The New Year’s Test was Australia’s to lose leading into day five.
The hosts needed eight wickets in 97 overs to take a 2-1 series lead against India — several pundits predicting the match would be over before the tea break.
But Australia could only muster three scalps on Monday, with the bruised and battered tourists clinging onto an unlikely draw.
The Indians blocked, ducked and prodded for a whole day, with the wounded Hanuma Vihari and Ravichandran Ashwin surviving 42.4 overs to guide the depleted side to stumps.
One more wicket would have exposed India’s brittle tail, which featured three players with a Test batting average below seven and a one-handed Ravindra Jadeja, who suffered a fractured thumb while batting in the first innings.
So how did Australia manage to botch what many believed would be a comfortable Test victory?
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Firstly, dropped catches were once again a prevalent issue for Tim Paine’s men on Monday, and the biggest culprit was the skipper himself.
Paine put down two chances off Nathan Lyon’s bowling in the morning session, before spilling another opportunity late in the day’s play.
The Tasmanian gloveman gifted Rishabh Pant two extra lives at the crease, and the young wicketkeeper went on to compile a critical 97 off 118 balls.
Tim Paine reacts after dropping a catch off the bat of Hanuma Vihari.Source:Getty Images
“I’m bitterly disappointed, I pride myself on my wicketkeeping,” Paine told reporters on Monday evening.
“Haven’t had too many worse days than that today, it’s a horrible feeling knowing our fast bowlers and our spinner bowled their hearts out and gave everything to do the team.
“I certainly feel I let them down. I have to wear that, but I’ll get another crack at it next week so move on.”
Substitute fielder Sean Abbott also dropped a tough chance at square leg in the evening session, with Ashwin the fortunate batsman on this occasion.
The SCG deck also offered little assistance to Australia’s talented bowling attack. Pitches typically deteriorate as the match progresses, leaving an assortment of gremlins for bowlers to exploit on the final day.
But Monday’s surface looked more akin to a day three pitch, with last week’s rain potentially contributing to the slow decay.
Even when the second new ball was taken on day five, there was little to no movement through the air or off the pitch.
Despite the batting-friendly conditions, Australia’s bowlers were undeniably below their best in the second innings, specifically Nathan Lyon and Mitchell Starc.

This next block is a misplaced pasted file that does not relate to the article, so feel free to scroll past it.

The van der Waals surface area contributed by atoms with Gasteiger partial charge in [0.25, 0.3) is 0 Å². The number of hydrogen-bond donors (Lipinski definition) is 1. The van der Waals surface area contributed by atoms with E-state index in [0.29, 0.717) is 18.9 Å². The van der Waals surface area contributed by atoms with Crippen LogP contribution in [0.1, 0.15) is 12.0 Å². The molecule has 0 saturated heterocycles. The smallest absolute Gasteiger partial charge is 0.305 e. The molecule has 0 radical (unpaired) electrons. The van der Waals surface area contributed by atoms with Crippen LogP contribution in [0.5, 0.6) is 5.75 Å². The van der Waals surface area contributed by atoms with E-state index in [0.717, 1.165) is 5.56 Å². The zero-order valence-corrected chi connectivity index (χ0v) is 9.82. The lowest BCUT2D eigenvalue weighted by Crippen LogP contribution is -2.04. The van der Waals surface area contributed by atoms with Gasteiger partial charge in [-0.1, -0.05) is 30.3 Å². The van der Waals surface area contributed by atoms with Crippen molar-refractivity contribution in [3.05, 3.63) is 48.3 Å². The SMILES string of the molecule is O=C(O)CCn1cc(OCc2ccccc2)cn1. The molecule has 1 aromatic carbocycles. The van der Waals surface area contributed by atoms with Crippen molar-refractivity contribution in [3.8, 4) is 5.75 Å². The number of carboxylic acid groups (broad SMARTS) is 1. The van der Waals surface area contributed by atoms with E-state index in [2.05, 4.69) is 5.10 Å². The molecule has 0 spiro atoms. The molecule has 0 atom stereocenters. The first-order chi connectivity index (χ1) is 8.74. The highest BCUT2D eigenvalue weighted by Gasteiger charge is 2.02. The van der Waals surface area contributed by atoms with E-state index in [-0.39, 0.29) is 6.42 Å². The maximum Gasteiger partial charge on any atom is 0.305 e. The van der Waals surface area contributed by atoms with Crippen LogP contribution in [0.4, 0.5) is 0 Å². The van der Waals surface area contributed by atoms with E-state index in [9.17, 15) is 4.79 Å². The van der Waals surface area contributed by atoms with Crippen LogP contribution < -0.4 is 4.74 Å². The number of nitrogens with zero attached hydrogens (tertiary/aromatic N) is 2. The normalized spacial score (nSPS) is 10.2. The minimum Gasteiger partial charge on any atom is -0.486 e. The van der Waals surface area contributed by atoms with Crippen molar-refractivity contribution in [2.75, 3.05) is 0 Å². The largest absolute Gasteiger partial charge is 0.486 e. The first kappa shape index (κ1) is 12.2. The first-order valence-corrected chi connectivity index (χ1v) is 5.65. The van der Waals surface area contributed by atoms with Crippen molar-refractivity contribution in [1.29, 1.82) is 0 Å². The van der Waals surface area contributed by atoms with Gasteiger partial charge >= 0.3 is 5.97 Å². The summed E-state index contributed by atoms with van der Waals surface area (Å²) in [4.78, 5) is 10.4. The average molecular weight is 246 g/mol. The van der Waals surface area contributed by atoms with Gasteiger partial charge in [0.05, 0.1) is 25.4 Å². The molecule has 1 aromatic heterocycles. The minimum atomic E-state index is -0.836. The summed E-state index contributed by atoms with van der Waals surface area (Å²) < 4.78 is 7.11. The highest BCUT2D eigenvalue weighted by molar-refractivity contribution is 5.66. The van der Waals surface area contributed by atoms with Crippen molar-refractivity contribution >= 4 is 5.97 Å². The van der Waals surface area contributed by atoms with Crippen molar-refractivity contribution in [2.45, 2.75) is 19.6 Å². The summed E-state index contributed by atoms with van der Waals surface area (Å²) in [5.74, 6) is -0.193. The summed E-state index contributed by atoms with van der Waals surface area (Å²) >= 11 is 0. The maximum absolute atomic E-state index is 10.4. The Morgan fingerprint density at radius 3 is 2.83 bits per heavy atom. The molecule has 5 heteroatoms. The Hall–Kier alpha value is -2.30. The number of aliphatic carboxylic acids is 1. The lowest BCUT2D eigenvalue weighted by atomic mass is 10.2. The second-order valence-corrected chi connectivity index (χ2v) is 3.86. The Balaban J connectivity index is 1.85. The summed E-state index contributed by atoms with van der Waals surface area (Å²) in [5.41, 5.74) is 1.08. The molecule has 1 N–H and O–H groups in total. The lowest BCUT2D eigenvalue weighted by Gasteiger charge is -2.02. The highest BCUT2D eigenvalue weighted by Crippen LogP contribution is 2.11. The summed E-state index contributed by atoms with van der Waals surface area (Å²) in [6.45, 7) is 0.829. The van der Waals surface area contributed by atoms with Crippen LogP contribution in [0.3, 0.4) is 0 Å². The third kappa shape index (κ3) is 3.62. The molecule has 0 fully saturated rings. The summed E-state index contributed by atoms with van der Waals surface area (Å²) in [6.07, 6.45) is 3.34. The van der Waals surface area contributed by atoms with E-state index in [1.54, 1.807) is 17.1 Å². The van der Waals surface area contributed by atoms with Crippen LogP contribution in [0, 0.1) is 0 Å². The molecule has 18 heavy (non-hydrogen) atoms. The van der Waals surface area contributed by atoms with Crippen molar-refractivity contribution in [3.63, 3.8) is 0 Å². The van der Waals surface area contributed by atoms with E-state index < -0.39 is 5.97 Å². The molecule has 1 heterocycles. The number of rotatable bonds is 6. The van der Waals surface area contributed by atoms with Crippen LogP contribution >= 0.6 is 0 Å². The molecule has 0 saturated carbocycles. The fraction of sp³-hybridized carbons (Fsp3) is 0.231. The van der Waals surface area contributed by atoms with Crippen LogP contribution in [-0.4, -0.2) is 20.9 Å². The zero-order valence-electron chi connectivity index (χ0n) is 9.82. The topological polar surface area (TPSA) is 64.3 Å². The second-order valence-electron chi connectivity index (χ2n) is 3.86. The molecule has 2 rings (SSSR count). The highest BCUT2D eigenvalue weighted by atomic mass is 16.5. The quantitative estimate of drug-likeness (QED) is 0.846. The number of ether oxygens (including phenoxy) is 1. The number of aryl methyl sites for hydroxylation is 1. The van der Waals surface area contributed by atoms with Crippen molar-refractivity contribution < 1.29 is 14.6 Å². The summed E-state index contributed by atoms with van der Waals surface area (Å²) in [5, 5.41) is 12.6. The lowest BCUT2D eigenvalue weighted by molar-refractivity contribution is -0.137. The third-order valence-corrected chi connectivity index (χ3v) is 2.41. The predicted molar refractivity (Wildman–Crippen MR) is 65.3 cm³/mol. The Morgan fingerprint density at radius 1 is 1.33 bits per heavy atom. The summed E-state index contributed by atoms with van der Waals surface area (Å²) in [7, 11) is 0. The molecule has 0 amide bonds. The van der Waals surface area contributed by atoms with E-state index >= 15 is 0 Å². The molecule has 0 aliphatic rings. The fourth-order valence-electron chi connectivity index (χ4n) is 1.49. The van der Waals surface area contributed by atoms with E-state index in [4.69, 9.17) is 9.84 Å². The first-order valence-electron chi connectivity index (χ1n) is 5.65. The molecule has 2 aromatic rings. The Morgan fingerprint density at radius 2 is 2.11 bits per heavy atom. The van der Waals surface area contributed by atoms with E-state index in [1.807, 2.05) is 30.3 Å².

Lyon sent down 77 overs in the SCG Test, finishing with match figures of 2/201.
The lack of left-handed batsmen in India’s starting XI exposed the tweaker’s biggest flaw — as revealed by CricViz in September 2018, Lyon averages 23.58 against lefties and 37.24 against right-handers in the Test arena.
Nathan Lyon struggled to make an impact.Source:Getty Images
English cricket journalist Jack Mendel tweeted: “Nathan Lyon was made to look incredibly average and easy to play … at no point did he look like winning Aus the Test by ripping through the Indian order.”
Test great Shane Warne also questioned the field placements off Lyon’s bowling on the final day, implying the Australians became too defensive when Pant went on the attack.
“I think Australia are panicking,” Warne said on Fox Cricket. “I can’t believe some of the fields I’m seeing from Nathan Lyon the last over before lunch — five men on the fence. Why aren’t we bringing these people up?
“I’m a little surprised by Australia’s tactics.
“How can Nathan Lyon bowl to Rishabh Pant the last over before lunch and have five men on the fence? That’s terrible tactics.
“That showed me Australia were worried.”
Meanwhile, Starc’s bowling was inaccurate and ineffective for most of the second innings, so much so that Paine denied him the opportunity to bowl with the second new ball, handing the responsibility over to Josh Hazlewood and Pat Cummins.
Veteran cricket journalist Robert Craddock penned: “Starc’s radar is scrambling to the point where he is bowling far too many leg-side balls.”
The left-armer did have two catches dropped off his bowling in the evening session, and his final burst with the Kookaburra on Monday was fierce and well-directed.
But considering he’s developed a reputation as someone who can easily clean up the tail, he’ll be bitterly disappointed to finish with match figures of 1/127.
Mitchell Starc’s radar was off.Source:Getty Images
Newcastle Herald journalist Xavier Mardling posted: “Starc doesn’t look like he’d get a wicket at Melbourne Country Week the way he’s bowling. Trash.”
Ultimately, India was too good when it mattered most, with its batsmen overcoming immense adversity to pull off the greatest escape at the SCG in more than 50 years.
Australia was simply unable to claim 10 wickets in 131 overs, which was perceived as more than enough time when Paine declared on Sunday afternoon.
However, sporadic rain and low over rates resulted in 425 of a possible 444 overs being played in the New Year’s Test. Would those 19 overs have made a difference to the final outcome?
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